With a background of sales, marketing and technical experience in automotive, telecommunications and consumer electronics, Hoffmann applies this diverse skill set to lead the GENIVI Marketing group, resulting in rapid growth of the alliance since launch.
Since joining Intel Corporation in 2000, Hoffmann has been instrumental in establishing an early incubation of connected vehicles for DaimlerChrysler, now Chrysler, by promoting standards-based software and open hardware alignment. This activity continues with his leadership of Intel's Connected Car vision, a space where all cars share a common communications infrastructure. This is similar to connected consumer devices but with car specific features that will lead to improved driver safety and security. Layered upon the Connected Car will be cloud based services that share some of the fast adoption technologies from the consumer electronics environment.
Lori Matassa and Max Domeika, Intel
Lori Matassa is a platform software architect in Intel’s Embedded and Communications Division and holds a BS in Information Technology. She has more than 25 years experience as an embedded software engineer developing software for platforms including mainframe and midrange computer system peripherals, as well as security, storage, and embedded communication devices. In recent years at Intel she has contributed to driver hardening standards for Carrier Grade Linux, and has led the software enablement of multi-core adoption and architecture migration for embedded and communication applications. Lori is a key contributor to Intel’s Embedded Design Center, with numerous whitepapers, blogs, and industry contributions on a variety of topics critical to embedded migration.
Max Domeika is an embedded software technologist in the Developer Products Division at Intel, creating tools targeting the Intel Architecture market. Over the past 14 years, Max has held several positions at Intel in compiler development which include project lead for the C++ front end and developer on the optimizer and IA-32 code generator.
Max currently provides embedded tools consulting for customers migrating to Intel Architecture. In addition, he sets strategy and product plans for future embedded tools. Max earned a BS in Computer Science from the University of Puget Sound, an MS in Computer Science from Clemson University, and a MS in Management in Science & Technology from Oregon Graduate Institute. Max is the author of “Software Development for Embedded Multi-core Systems” from Elsevier. In 2008, Max was awarded an Intel Achievement Award for innovative compiler technology that aids in architecture migrations.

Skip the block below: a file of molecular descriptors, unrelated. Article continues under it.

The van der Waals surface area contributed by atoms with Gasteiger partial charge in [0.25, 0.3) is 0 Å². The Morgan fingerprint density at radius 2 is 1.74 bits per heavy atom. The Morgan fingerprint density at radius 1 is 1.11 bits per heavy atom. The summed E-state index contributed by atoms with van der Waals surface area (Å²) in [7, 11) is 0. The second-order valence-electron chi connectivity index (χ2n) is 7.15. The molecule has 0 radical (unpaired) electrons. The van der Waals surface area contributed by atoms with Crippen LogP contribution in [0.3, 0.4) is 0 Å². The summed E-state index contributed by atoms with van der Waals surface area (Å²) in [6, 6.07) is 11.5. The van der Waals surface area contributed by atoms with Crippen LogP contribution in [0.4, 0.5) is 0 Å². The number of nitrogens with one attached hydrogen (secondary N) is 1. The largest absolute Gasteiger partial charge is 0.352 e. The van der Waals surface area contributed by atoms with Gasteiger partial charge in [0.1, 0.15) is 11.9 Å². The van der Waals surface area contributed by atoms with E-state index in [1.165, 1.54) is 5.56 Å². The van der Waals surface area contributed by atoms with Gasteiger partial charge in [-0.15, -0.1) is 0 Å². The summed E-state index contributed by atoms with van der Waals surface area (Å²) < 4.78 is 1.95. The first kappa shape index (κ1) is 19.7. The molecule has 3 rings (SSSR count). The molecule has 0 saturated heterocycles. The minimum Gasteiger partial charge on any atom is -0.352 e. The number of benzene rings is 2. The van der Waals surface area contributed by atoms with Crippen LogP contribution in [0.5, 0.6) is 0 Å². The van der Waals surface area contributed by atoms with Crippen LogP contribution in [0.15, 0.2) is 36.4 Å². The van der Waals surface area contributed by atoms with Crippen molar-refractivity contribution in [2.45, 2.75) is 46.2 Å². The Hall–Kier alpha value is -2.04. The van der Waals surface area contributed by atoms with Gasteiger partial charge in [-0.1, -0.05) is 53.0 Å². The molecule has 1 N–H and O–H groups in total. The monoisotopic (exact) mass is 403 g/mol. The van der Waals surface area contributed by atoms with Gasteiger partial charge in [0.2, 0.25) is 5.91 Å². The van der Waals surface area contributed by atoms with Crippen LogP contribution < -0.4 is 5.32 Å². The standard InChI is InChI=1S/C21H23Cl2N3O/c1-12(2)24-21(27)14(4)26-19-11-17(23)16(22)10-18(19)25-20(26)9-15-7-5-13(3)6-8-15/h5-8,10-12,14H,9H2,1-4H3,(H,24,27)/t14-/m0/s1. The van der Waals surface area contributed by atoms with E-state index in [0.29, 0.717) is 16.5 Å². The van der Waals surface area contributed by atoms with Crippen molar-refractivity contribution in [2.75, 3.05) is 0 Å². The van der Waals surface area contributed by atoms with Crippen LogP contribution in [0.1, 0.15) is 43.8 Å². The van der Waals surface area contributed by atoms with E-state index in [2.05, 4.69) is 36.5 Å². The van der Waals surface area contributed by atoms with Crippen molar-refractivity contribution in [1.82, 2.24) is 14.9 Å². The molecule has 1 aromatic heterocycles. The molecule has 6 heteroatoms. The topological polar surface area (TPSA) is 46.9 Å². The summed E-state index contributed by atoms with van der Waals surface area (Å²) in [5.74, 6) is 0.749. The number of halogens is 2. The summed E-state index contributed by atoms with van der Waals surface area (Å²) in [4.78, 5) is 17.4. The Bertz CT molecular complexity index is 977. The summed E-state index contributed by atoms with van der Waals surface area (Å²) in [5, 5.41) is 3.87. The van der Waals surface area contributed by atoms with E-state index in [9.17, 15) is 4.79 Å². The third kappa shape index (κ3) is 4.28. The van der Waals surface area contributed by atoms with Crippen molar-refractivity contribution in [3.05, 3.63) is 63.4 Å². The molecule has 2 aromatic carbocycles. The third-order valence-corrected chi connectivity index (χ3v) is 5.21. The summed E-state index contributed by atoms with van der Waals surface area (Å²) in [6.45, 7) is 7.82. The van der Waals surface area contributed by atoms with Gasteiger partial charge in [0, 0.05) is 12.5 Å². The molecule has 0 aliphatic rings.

You can learn more about their book at http://www.intel.com/intelpress/sum_ms2a.htm.
Jim Fister, Intel
Jim Fister has been at Intel for over 20 years in a variety of planning, technology, and management roles. He currently is developing plans for next-generation communications and networking products as well as teaching an internal strategy class. Jim has taken several prominent ideas to market over his time at Intel, including digital imaging, large-scale server technologies, and system virtualization. Jim mostly wants to focus people on how to articulate the good ideas they have, and he expects that they’ll learn fast. Ask him about his dog if you get the chance.
Gerald Rogers, Intel
Gerald Rogers is a Senior Software Architect specializing in Performance Analysis of Intel® Architecture for Communications, and he works for Intel's Intelligent Systems Group. He holds a Bachelors degree in Electrical Engineering and a Masters degree in Computer Science. He has 19 years of embedded software development experience in the Telecommunications and Networking industry.
Marc Pepin, Intel
Marc Pepin is a Product Marketing Engineer in Intel’s Connected Solutions Division responsible for delivering solutions that enable service-ready industrial platforms for Manufacturing, Military, Aerospace & Government (MAG), Energy and Building / Office Automation. Marc has been with Intel for 13 years and in that timeframe has filled many roles including Test Engineering Manager, Validation Engineer, Reliability Engineer, and Operations Program Manager, Marc also acts as a technical liaison to a number of Universities that participate in Intel’s Embedded University Program.